PharmacyChecker Blog

Helping Americans Get The Truth About Prescription Drug Savings
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Future Changes to Medicare Part D may curtail access to affordable medication for millions of seniors enrolled in Part D prescription drug plans, according to Kaiser Health News and USA Today.

The Obama administration wants to remove three drug classes, immunosuppressants, antipsychotics, and antidepressants, from the list of specially protected drugs. What this means is that insurers would no longer be required to cover the majority of these drugs in those classes. What that means is that more  patients will struggle to afford – and even skip – medications due to high out-of-pocket costs at U.S. pharmacies.

An alliance of Democrats, Republicans, drug companies, and patient advocates oppose the proposal. Rep. Tim Murphy, R-PA, who is also a psychologist, fears the worst: “If you restrict access to these drugs you restrict the treatment of mental illness,” he said. “You raise suicide rates.” Murphy’s sharp statement suggests just how important drug coverage for Medicare beneficiaries is. Over half of seniors aged 65 or older take at least five prescription drugs, and a carefully organized prescription plan may have disastrous side-effects if a drug is switched for another. Such substitution would likely occur for many patients if drugs are removed from special protection.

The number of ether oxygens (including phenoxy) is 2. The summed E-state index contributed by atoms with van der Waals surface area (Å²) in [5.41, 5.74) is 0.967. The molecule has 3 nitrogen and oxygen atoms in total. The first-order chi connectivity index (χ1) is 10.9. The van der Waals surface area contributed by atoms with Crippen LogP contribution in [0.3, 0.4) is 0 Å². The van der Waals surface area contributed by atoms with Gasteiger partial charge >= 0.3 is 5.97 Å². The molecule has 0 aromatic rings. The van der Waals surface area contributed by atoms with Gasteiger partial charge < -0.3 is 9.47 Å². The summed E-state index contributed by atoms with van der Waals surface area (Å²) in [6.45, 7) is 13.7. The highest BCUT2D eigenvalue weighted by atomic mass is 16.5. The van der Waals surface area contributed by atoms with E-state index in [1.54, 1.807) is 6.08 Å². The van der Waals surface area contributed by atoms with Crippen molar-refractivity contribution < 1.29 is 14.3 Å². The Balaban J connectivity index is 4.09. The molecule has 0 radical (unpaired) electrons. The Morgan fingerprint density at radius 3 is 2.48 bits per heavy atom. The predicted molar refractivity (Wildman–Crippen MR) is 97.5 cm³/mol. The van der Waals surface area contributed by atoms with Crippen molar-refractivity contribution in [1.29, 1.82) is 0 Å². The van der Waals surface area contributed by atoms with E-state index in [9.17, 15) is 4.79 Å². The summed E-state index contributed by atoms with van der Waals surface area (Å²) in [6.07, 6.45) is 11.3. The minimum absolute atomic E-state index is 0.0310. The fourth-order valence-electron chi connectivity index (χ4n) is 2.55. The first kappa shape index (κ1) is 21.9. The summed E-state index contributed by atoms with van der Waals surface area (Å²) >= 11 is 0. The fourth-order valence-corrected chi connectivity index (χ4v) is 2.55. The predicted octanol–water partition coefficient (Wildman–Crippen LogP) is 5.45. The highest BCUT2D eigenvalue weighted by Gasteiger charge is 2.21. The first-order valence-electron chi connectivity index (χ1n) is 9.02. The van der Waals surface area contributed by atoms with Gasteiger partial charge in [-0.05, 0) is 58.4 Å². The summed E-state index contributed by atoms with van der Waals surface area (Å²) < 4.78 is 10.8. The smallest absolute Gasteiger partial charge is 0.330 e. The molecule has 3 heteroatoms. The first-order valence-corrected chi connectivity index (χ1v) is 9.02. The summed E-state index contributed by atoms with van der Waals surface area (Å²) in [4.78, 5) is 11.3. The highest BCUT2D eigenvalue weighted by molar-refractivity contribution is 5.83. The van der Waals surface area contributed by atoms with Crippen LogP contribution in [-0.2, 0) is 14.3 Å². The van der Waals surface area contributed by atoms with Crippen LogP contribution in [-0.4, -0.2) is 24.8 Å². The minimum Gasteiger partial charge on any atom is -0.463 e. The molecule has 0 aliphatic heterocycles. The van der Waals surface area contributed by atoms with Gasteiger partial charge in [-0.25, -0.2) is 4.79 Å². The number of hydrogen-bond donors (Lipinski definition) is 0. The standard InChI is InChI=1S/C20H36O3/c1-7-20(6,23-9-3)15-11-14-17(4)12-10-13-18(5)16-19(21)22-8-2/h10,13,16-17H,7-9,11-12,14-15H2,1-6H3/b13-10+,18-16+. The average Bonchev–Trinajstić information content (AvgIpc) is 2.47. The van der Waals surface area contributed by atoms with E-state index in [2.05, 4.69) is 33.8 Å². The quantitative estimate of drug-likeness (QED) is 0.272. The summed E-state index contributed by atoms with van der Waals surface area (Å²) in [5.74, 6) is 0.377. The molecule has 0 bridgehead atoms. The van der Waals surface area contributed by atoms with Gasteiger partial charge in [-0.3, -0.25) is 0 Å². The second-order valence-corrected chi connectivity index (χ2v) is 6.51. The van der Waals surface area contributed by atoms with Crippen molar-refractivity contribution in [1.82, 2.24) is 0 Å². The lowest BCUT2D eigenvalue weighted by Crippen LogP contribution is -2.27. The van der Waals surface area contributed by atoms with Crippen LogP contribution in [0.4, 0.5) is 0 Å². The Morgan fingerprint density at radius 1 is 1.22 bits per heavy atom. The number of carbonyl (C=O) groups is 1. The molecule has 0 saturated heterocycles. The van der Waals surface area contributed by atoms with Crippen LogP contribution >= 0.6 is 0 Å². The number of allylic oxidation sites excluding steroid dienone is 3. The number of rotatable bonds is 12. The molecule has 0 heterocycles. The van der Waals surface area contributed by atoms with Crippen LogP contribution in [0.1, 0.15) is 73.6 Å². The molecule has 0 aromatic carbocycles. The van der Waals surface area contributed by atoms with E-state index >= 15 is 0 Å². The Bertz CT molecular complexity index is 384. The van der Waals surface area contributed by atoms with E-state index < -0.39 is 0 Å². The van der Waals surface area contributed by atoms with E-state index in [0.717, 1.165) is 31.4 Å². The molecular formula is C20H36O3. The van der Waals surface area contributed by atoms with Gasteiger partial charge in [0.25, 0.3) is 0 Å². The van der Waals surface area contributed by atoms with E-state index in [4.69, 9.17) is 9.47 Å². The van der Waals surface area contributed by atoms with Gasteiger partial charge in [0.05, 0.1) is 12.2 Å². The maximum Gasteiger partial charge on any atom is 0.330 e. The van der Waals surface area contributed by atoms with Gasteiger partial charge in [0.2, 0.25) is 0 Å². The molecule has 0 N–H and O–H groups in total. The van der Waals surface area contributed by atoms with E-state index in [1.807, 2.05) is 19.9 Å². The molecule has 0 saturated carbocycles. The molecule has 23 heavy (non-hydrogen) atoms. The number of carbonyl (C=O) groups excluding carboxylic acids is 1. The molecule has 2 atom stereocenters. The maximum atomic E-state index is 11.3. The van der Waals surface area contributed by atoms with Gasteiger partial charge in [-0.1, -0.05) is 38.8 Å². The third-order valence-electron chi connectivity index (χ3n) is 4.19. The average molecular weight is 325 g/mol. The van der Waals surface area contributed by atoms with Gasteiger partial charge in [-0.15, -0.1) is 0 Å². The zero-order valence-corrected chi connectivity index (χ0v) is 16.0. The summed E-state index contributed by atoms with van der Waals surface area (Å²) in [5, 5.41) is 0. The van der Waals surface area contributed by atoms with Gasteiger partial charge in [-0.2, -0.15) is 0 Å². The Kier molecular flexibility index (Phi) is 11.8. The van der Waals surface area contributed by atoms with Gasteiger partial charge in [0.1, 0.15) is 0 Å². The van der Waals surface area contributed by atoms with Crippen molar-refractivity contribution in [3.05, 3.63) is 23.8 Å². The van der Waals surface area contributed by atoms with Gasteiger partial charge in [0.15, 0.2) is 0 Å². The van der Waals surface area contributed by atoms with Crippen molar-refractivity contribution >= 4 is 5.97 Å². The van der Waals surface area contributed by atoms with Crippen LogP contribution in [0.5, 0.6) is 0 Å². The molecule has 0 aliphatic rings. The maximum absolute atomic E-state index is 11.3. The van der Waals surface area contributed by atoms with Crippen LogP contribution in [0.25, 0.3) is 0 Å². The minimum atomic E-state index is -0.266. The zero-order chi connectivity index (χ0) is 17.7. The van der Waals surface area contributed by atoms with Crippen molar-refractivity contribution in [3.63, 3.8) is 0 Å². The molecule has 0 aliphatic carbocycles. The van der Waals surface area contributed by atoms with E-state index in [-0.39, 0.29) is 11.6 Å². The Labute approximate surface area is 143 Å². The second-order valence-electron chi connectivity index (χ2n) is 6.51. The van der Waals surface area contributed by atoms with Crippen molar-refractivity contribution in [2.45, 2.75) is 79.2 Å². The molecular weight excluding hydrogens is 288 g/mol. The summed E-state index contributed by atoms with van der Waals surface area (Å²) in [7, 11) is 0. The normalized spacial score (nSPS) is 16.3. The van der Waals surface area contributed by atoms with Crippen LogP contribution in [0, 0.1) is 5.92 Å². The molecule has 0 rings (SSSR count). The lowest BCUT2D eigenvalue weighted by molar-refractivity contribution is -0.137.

One other proposed change to Medicare Part D is limiting the number of plans offered by insurers to one enhanced and one basic plan per service area. Some seniors’ groups are welcoming the change, noting that with less choice it is easier to choose a health plan. Critics say that the measure would reduce competition, and therefore raise prices. I checked out the plans available in Indiana and found 28 plans altogether. Five companies had more than 2 plans available. If the measure went into effect, that would leave 23 plans. The difference between choosing between 28 and 23 plans is not significant. A reduction this small is also unlikely to significantly impact prices, but it certainly limits choice.

I’m happy to hear lawmakers so outraged by the prospect of high drug prices, noting that they have severe adverse health consequences. Hopefully, moving forward, any outcome from these changes is beneficial for seniors. I’ll be checking.

UPDATE: These proposed changes have been scrapped, read more in our Part II.

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